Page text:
Differentiate or die
There looks to be no respite from these forces as they persist in denigrating retail to an undifferentiated, lowest common denominator. Left alone, this trend will continue to consolidate dominance in a small number of surviving power players amidst a sea of economic destruction.
Some believe it will go even further in the long-term, causing decimation to the supply model through extreme commoditisation and consolidation. I’m not one of those people.
Why? For the simple reason that I believe consumers are already showing the signs of boredom with the current landscape and have begun to search for differentiation, even if they have to do the work themselves through endeavours such as customisation.
The simple reality for most retailers is a stark choice between differentiation or death. And I don’t mean a new logo. At the end of the day in retail, all roads lead to product and service as the real drivers of repeat purchase and the primary levers of price and margin expansion. Some retailers get this – Apple and Louis Vuitton spring readily to mind – and as a result, they stand out easily as bright colours in a sea of grey with compound annual profit growth in the double digits.
Protection is key
Product and service differentiation is not easy but it’s essential, especially in the technologically-connected modern marketplace. However, one of the critical supports for investment in differentiation is copyright and trademark protection and it is in this area that governments globally undermine retail innovation. Trademark and copyright protection is too expensive, too complicated and the legislation so weak that it is undertaken only by the best resourced organisations.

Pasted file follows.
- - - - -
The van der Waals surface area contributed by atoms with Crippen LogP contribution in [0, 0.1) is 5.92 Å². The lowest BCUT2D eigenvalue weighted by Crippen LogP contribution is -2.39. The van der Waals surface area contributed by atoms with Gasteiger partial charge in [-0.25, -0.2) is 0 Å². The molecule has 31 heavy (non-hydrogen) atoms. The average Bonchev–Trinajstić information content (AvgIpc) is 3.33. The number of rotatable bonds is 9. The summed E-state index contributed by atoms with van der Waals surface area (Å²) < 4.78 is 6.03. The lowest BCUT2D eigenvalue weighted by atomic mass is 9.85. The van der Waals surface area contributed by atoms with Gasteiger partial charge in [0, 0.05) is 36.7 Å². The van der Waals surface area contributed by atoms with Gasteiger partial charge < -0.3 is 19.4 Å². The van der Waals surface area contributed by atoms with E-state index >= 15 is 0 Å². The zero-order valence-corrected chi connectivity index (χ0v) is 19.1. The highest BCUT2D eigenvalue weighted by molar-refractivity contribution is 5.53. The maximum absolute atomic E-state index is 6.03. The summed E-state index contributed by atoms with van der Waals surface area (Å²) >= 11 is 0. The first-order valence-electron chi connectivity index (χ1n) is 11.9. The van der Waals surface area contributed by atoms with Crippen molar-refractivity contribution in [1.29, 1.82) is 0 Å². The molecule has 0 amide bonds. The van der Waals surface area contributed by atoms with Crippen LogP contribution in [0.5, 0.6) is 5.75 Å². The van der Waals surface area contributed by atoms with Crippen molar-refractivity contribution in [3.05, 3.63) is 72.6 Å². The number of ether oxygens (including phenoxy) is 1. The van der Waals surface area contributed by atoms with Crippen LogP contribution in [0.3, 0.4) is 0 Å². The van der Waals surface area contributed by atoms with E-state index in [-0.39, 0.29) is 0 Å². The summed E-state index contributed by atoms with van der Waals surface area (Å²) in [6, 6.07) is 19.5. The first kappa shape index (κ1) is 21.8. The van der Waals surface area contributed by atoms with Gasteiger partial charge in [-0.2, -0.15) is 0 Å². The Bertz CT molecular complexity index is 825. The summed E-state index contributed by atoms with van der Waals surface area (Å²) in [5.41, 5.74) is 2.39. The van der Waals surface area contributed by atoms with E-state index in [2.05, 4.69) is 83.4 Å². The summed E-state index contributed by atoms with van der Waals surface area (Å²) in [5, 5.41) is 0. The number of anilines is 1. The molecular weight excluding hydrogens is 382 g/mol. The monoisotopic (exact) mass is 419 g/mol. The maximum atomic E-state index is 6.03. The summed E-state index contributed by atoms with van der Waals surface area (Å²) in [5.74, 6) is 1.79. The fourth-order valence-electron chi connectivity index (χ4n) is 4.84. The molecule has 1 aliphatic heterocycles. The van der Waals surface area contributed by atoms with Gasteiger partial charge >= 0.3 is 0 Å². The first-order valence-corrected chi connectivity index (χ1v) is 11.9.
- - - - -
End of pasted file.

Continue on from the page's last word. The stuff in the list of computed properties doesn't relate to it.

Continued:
As a result, almost any new product or service innovation created by retail innovators is ripped off as soon as it takes hold – in some instances, with minor tweaks or “enhancements” but in most cases just plain stolen, often assisted by the very suppliers who are contracted to the originators.
This in turn leads to a lack of organisational commitment and investment to genuine differentiation. Many in government actually believe that there should be no copyright or trademark or patent protection as – in their opinion – open slather creates competitiveness that drives efficiency that delivers low prices to consumers. That’s great if you live in a world where we only need or want basic essentials. But we don’t.
The developed world we live in thrives on self-actualisation, newness and feeling like we are living a continually improving life. That world needs investment in innovation and differentiation and supporting investment of capital, time and resource requires protection and legislation that forces every competitor to respect each other’s intellectual property and create their own.
Real product and service differentiation is what will drive retail in the future. Without that firmly embedded in your organisational and cultural DNA, your retail business is completely vulnerable to forces beyond your control. And that path will lead to retail death. But to ensure investment, we need governments to support, not undermine it, through appropriate protection.
Peter James Ryan is chief executive navigator at Red Communication Australia, and has 25 years of marketing and business experience.